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Updated: Feb 5, 2022

What is graveyard snow?

As its name implies, graveyard snow – or cemetery snow – is snow that has been collected from a burial ground.

In order to do so, you will need to have access to a public graveyard or cemetery, gloves or mittens to keep your hands safe and warm, a waterproof and leakproof receptacle to carry your snow home in (unless you plan to work with it in situ), and possibly a small shovel, spade or other type of scoop to gather the snow with.

If you’re only collecting a small amount of snow or your gloves are waterproof, you may be able to easily put the snow into your bucket, container, etc with your hands.

Depending on the layout of the cemetery you’re visiting, you may be able to gather snow from the ground, the tops of headstones and other types of grave markers, low hanging tree branches, shrubs, statues or monuments, and gates or fences surrounding the cemetery itself.

When is the best time to collect graveyard snow?

This is largely a personal choice and there is no objectively “best” time to collect graveyard snow.

You may wish to do so on a day whose correspondences tie into those of your magickal workings. On a sabbat (such as Yule or Imbolc – or even, depending on when snow starts falling in your area, on Samhain), a particular stage in the moon’s cycle (I’m especially fond of working with cemeteries and materials collected from them during the full and dark moons), or at a time of the day that is conducive to the spell or ritual that you’ll be using the snow for.

When taking anything from nature, be it graveyard snow or otherwise, it is always a lovely and appreciated gesture and sign of respect to leave a small offering. This can be anything from a stone to springs of herbs, leaves you’ve gathered to fresh or naturally dried, preservative-free fruit.

Magickal properties of snow

Snow is a wonderfully magickal natural material and one that, in a lot of cases, you may have access to for multiple months in a row if you live in an area that gets quite cold.

A literal form of the Element of Water, snow is ideally suited to workings pertaining to that element and to the elemental beings associated with water called undines.

It is also great for cleansing, purifying, consecrating, freezing or halting (something unwanted or unneeded), rejuvenating, preservation, and banishing work, to name but a few excellent used for it.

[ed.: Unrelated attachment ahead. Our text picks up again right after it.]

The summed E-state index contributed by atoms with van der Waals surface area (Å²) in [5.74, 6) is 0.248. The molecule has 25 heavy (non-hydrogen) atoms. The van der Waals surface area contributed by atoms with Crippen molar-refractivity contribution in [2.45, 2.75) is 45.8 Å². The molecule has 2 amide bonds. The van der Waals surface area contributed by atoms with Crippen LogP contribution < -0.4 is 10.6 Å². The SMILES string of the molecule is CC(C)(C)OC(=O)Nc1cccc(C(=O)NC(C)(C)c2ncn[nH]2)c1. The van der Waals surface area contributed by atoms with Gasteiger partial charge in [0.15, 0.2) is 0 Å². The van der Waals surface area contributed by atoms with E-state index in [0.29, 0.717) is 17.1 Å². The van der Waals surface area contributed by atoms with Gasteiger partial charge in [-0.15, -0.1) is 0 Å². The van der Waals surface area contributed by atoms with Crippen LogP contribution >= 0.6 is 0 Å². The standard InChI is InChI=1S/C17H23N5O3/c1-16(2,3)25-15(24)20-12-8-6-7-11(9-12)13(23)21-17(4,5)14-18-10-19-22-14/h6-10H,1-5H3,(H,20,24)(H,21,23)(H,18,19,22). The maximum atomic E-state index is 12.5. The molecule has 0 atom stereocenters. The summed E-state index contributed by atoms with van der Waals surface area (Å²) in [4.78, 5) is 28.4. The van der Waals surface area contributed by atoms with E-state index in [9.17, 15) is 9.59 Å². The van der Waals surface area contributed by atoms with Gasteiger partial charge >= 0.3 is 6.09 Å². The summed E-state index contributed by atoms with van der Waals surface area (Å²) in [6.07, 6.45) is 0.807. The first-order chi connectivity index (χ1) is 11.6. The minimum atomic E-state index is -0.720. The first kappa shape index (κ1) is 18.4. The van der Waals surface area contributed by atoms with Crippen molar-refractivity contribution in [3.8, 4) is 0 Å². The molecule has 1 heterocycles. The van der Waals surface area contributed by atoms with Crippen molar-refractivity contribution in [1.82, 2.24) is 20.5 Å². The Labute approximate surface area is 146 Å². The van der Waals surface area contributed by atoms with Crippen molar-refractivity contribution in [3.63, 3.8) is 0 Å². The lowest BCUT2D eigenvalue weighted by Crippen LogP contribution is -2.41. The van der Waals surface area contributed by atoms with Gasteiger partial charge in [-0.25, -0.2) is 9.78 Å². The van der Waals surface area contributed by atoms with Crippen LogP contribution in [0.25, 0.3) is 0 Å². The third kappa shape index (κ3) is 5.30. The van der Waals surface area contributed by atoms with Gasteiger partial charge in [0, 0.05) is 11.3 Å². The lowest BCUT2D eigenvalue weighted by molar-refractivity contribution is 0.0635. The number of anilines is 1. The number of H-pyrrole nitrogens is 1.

Snow itself is already charged to a degree by the fact that it sits outside under the sun and moonlight.

You can charge it further, either in its solid or liquid (melted) form by imbuing snow with your intentions and intentionally placing it in the path of the sun or moonlight.

Specifically, you may wish to charge it under a new, full, or dark moon – such as those that occur either on or closest to a sabbat. I adore gathering and charging snow during the Yule and Imbolc seasons, respectively.

If you’ve gathered snow (and/or ice or icicles) that fell during a snowstorm or blizzard, keep in mind that the snow will be charged with the energy, intensity, and strength of storms and storm clouds.

You can keep snow that you’ve gathered in suitable containers (such as glass jars with lids) for quite some time. It can also be frozen in a freezer-safe container for later use throughout the year.

I adore using snow gathered at Yule in some of my Litha workings.

Bringing the extreme of one season into that of another in a magickal context is a powerful and meaningful way to honour both, remind ourselves that the Wheel of the Year is ever turning, and to unite the energies of two sabbats that are on opposite ends of the calendar from each other.

The magick of snow is a wonderous thing!

Snow helps to create light in the dark heart of winter.

It is strong and powerful, yet ethereal and temporary at the same time (save for in extremely cold climate such as at poles and atop certain lofty mountains).

The versatility of graveyard snow

Much like snow in general, graveyard snow is a multi-purpose, wonderful magickal ingredient. If you have access to both snow and graveyard, it is well worth seeking out and utilizing.

You might even want to gather some from atop graves themselves and other portions of snow from different parts of the graveyard, separating the two and using the former in workings that pertain more to death, banishing, protection, spirit work, psychic abilities, hedge riding, astral projection, dreams, and ancestor work.

Whereas burial in a graveyard is generally quite long-lasting for most bodies, snow is a temporary visitor in our lives each year. The potent combination of these two factors and the energy that each brings to the table makes graveyard snow a stellar choice for witches and magickal workers of all sorts who are fortunate to have access to it.

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